Gamemaster’s Guidepost: GMing Danger Sense

After a somewhat extensively long conversation with +Douglas Cole last night we got to talking about Danger Sense. His character, the Commander had it and we both forgot it at crucial points. Between the two of us we discovered that’s actually fairly common – the other fairly common in-play is the player who constantly abuses it. I like a middle path. Here’s a few guidelines I like to use in my campaigns.

Danger, Danger Will Robinson!
Keeping track of Danger Sense and when it might come up is problematic. If you’re a heavy computer user for your RPGs (and most folks are now) Microsoft comes equipped with a “Sticky Note” program which I use for everything. Keeping relevant traits on the screen to gander at during play is a smart move. I’ve even used timers (again, Microsoft is well-equiped here) to remind me to look at the notes just in case.

Another good trick is to keep track of where Danger Sense might show up in your adventure notes and memorize or consult them often.

Danger Sense as Impulse Points
GURPS Power-Ups 5: Impulse Buys (see Serendipitous Guidance, p. 8) allows each level of Serendipity to be give two “Serendipity Points” which can be used for Player Guidance (Impulse Buys, p. 7-9). In Pyramid #3/61: Way of the Warrior the Tactician power-up allows Destiny Points to regenerate faster – but only allow the Destiny Points to work in certain ways. Using that logic Danger Sense no longer functions per RAW, but instead gives 3 “Ambush Points” every game session which can be used for rerolls, player guidance, etc. – but only if the character is surprised in some manner (combat, natural disaster, and so on). To compensate for such a narrow field such points can be used retroactively even after the GM declares a result.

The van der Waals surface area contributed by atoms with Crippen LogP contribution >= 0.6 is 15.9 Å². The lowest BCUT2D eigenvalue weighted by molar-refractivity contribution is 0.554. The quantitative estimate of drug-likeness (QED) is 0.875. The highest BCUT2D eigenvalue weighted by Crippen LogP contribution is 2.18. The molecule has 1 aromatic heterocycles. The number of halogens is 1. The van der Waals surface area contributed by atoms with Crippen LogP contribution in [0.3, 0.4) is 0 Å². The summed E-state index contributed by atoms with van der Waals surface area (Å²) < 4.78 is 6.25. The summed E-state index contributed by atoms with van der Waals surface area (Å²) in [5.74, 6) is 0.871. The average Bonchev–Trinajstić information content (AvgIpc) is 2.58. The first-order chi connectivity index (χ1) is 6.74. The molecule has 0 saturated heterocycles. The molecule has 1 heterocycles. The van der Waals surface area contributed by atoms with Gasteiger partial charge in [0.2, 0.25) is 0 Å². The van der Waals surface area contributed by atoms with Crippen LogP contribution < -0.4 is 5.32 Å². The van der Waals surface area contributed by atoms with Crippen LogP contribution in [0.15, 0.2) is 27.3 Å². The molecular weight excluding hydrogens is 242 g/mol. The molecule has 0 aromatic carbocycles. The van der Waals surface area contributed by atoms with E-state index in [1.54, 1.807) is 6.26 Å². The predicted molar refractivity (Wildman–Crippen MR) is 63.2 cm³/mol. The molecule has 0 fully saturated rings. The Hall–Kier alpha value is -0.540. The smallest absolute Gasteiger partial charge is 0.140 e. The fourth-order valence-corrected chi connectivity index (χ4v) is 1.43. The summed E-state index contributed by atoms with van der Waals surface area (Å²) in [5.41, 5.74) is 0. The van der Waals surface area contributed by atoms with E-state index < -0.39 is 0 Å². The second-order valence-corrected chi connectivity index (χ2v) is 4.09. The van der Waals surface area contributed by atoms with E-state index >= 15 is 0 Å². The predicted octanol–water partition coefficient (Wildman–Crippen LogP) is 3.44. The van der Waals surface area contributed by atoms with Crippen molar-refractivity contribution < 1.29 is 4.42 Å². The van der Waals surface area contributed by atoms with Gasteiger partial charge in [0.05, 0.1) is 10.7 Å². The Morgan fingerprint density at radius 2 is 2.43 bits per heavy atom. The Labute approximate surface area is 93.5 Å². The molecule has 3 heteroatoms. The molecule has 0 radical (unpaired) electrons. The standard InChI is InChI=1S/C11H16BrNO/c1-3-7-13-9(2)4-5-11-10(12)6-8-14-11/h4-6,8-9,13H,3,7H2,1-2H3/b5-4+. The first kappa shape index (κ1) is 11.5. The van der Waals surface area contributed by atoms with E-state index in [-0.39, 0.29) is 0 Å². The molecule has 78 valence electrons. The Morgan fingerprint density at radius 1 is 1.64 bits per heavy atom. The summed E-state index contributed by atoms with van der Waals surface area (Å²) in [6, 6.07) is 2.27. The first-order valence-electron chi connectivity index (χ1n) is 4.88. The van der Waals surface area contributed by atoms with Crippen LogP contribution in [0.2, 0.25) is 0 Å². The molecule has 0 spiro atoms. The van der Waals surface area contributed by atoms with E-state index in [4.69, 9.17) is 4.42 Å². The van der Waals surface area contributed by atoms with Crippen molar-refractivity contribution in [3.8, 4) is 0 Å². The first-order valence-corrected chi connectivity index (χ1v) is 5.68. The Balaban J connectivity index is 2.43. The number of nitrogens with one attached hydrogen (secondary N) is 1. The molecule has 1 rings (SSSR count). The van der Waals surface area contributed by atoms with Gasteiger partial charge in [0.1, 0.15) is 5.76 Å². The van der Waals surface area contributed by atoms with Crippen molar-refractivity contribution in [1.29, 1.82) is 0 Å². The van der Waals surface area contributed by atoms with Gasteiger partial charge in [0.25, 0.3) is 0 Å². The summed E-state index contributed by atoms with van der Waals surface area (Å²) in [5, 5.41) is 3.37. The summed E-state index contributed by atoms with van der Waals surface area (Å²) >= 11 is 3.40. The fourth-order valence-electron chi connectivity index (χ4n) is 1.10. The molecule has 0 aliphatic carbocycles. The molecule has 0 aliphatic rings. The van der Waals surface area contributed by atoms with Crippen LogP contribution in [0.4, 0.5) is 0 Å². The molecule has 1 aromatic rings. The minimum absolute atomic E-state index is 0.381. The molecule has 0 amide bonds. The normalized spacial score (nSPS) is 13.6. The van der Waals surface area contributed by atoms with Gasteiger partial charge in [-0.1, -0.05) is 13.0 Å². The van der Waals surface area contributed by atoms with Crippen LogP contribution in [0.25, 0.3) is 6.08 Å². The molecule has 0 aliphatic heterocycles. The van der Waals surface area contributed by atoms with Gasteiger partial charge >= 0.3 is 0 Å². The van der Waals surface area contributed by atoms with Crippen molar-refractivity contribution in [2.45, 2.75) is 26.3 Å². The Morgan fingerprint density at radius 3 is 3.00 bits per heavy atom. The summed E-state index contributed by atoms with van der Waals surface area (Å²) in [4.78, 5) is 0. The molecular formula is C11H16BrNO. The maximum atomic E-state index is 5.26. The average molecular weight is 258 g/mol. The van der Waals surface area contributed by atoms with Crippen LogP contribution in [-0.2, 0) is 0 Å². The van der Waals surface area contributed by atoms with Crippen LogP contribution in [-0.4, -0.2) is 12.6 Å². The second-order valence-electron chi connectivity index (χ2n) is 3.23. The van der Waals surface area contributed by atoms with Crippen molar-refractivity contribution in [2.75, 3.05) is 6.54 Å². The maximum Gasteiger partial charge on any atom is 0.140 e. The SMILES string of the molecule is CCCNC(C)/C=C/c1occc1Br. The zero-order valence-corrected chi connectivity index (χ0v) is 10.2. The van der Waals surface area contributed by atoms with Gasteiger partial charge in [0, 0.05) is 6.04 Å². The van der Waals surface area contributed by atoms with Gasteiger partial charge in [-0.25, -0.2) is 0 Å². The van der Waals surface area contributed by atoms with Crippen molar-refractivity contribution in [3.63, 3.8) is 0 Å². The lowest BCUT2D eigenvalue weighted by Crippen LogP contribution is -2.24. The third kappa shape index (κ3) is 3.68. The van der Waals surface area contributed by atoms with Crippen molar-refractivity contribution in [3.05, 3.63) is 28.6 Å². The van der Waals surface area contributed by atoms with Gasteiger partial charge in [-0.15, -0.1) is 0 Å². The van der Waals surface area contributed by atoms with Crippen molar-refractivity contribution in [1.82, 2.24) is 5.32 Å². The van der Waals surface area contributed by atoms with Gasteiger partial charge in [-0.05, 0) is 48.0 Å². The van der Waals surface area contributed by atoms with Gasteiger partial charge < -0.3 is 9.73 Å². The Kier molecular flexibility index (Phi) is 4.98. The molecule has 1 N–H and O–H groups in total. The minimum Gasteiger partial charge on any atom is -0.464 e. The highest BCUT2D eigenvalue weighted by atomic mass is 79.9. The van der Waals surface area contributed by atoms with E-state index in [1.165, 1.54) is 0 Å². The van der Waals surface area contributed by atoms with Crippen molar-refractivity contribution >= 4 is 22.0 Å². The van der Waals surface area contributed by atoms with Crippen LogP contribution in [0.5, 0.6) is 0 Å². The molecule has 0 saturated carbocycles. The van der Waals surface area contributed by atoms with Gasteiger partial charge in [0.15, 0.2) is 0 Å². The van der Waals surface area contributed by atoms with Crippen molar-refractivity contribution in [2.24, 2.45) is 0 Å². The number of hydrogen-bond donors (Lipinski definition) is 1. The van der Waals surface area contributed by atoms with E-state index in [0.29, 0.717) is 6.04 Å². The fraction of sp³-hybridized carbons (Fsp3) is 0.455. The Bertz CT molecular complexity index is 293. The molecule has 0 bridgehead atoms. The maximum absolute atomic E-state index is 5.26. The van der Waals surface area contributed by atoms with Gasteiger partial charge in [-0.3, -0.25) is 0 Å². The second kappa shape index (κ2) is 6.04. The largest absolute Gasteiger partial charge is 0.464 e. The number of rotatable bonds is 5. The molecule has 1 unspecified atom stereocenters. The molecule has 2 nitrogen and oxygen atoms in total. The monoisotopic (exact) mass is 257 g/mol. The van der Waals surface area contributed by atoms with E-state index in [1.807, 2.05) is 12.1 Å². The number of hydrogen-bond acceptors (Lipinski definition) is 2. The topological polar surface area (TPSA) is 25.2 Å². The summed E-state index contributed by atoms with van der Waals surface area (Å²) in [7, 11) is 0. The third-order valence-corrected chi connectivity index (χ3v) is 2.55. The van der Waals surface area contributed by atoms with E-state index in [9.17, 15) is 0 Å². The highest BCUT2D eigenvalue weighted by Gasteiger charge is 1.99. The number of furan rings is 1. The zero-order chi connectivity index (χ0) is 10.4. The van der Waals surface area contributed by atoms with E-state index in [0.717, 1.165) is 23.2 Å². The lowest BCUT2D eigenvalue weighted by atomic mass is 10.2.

Pay to Play
One of the things about Danger Sense is that it requires the GM and player to always be on point with character traits. In the heat of game play things can be forgotten. What’s more, it can really irk the GM to have to backtrack a carefully placed ambush because one player realizes he might have a chance to not be surprised. To save time for such arguments the GM could decide that Danger Sense costs Character Points (or Impulse Points) to use. If so that turns Danger Sense from a 15 point trait to a 3 point trait. The GM could narrow that further down to a perk and say that points can be spent only when dramatically appropriate. That allows combat savvy characters to still detect an ambush, while keeping the GM’s head from exploding.

Needs Less Spidey Sense…
Danger Sense isn’t less absolute – but with a high enough Perception (or multiple levels of Reliable) it becomes more so. So how to “kick it down a notch?” Add Hypersensory to it. For one sense this is -80%, two is -65%, three is -50%, four is -40%, and -30% for five. For example, if Danger Sense relied on you being able to see the threat this is a -80% limitation.

Needs Moar Spidey Sense…
On the other hand, if you want to make Danger Sense kick in all the time (you brave, brave GM). It’s a simple matter of adding “Cosmic, No Die Roll Required, +100%” and possibly Reliable. There are threads…endless threads (said in Morpheus’ voice from the Matrix) where Detect (Danger) and Danger Sense are bandied back and forth with forumites trying to figure out which is which and what covers what. That being the case you could probably lift both Precise (you know exactly where the danger is coming from) and Analyzing (you know what the danger is) and use them as is without any modification.

Picking Over the Bones
Danger Sense is one of those prickly traits (like Daredevil, Weirdness Magnet, and many others) that players should ask the GM before taking. It’s a part meta-game, part cinematic trait and it’s not appropriate for all games. There are definitely people in the world who get the willies when bad stuff is about to go down and since psychic abilities have yet to be proven true I’m willing to call that a hyper-awareness to your environment. As with all things GURPS – if your player takes the trait (and you’ve let him) let him use the damn thing. No player takes a trait without it meaning to be used and Danger Sense is no different. Be nice to your players. Familiarise yourself with their characters – it’s the only way to play.

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  1. And much narrower even then a "double-aspected" limitation – "ranged combat" or "melee combat" for example. It's useful, but how much depends on how often the GMs set up ambushes in his games.

  2. I like systems like Blades in the Dark which allow people to flashback to earlier scenes for setting things up. Things like danger sense fit this situation much better.

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